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25 Cards in this Set

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Scope of Practice
A set of regulations and ethical considerations that define the scope, or extent and limits, of the EMT's job.
Quality Improvement
After a call, constructively critique both yourself and the crew. Accept suggestions from others to improve your skills, communication, and patient outcome.
Consent
Permission from the patient for care or other action by the EMT.

CONSENT IS REQUIRED FOR ANY TREATMENT.

Expressed Concent must be obtained from every conscious, mentally competent adult before providing care and treatment.
What are the three types of Concent?
1. Expressed.
2. Implied.
3. Concent.
Espressed Concent
- Concent given by adults who are of legal age and mentally competent to make a rational decision in regards to their medical well-being.
- Must be INFORMED concent, that is, the patient must understand the risks associated with the care they will recieve.
- Legal requirement (and sound emotional) to explain all procedures to the patient.
Implied Concent
The concent it is presumed a patient or patient's parent or guardian would give if they could, such as for an unconscious patient or a parent who cannot be contacted when care is needed.
Concent for Children and Mentally Incompetent Adults
- They are not legally allowed to provide concent or refuse medical care and treatment.
- The parents and guardians of these patients HAVE to give consent before treatments, unless, it is a life-threatening illness or injury where the parent or guadian is not present.
What are the reasons a patient may refuse care?
- Denial.
- Fear.
- Failing to understand the seriousness of the situation.
- Intoxication.
Etc.
What are the conditions that MUST be met for a patient to refuse care?
1. Patient must be legally able to consent.
2. Patient must be mentally competent and orientated.
3. Patient must be fully informed.
4. Patient must sign a "release" form.
Liability
Being held legally responsible.
If in doubt, what may you do to help persuade the patient to accept your care?
1. Spend time speaking with the patient.
2. Inform the patient of the consequences of not going to the hospital.
3. Consult medical direction.
4. Contact family members to hlep convince the patient.
5. Call law enforcement personnel if necessary.
6. Try to determine why the patient is refusing care.

If patient still refuses it becomes vital to document the attempts you made (in order to prevent liability).
Do Not Resuscitate Order
(DNR)
A legal document, usually signed by the patient and his physician, which states that the patient has a terminal illness and does not wish to prolong life through resuscitative efforts.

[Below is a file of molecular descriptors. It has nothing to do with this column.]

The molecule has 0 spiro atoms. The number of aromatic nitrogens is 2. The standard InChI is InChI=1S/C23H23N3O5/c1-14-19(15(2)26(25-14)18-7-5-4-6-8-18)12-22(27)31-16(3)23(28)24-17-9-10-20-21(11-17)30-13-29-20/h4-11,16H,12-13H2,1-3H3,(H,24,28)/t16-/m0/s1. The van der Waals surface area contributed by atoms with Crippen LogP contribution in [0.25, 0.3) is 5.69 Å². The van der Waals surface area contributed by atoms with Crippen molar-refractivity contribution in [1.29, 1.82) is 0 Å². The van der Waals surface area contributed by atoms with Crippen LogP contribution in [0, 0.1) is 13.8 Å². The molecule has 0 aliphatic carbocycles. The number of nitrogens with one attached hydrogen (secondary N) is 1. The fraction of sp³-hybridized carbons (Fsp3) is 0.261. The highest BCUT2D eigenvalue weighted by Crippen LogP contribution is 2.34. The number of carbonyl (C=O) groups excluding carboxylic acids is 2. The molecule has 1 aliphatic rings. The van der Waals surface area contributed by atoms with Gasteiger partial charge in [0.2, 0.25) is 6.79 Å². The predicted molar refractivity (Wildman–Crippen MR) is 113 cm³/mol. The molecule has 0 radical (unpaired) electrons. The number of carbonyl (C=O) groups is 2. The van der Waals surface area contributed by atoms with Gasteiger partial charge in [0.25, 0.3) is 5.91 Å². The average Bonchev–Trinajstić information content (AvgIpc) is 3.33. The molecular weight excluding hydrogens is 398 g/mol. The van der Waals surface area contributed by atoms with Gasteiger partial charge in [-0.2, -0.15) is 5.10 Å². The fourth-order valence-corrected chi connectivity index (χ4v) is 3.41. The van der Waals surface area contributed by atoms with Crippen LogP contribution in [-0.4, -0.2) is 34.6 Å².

Advance Directive
A DNR order; instructions written in advance of an event.
Proxy
A person whom the signer of the document names to make health care decisions in case he is unable to make such decisions for himself.
What three things HAVE to be proved to prove negligence?
1. The EMT had a duty to the patient.
2. The EMT did not provide the standard of care.
3. By not providing the standard of care, the EMT caused harn to the patient.
Negligence
A finding of failure to act properly in a situation in which there was a duty to act, that needed care as would reasonably be expected of EMT was not provided, and that harm was caused to the patient as a result.

The negligent EMT may be required to pay for medical expenses, loss wages, pain and suffering, and various other factors as determined by the court. (Will not have to pay any insurance expenses).
Duty to Act
An obligation to provide care to a patient.
Abandonment
Leaving a patient after care has been initiated and before the patient has been transferred to someone with equal or greater medical training.

If you are off duty, begin care, and then leave before other trained personnel arrive, you may still be considered to have abandoned the patient.
Good Samaritan Laws
A series of laws, varying in each state, designed to provide limited legal protection for citizens and some health care personnel when they are administering emergency care.
Confidentiality
The obligation not to reveal information obtained about a patient except to other health care professionals involved in the patient's care, or under subpoena, or in a court of law, or when the patient has signed a release of confidentiality.
Health Insurance Portability and Accountability Act
(HIPAA)
A federal law protecting the privacy of patient-specific health care information and providing the patient with control over how this information is used and distributed.
Organ Donor
A person who has completed a legal document that allows for donation or organs and tissues in the event of death.
Crime Scene
The location where a crime scene has been committed or any place that evidence relating to a crime may be found.
Evidence at a Crime Scene
- Condition of the Scene
- The patient
- Fingerprints and footprints
- Microscopic evidence
What should you remember at a crime scene that may be helpful to law enforcement?
- Remember what you touch
- Minimize your impact on the scene (ex: avoid using the phone or bathroom)
- Work with the police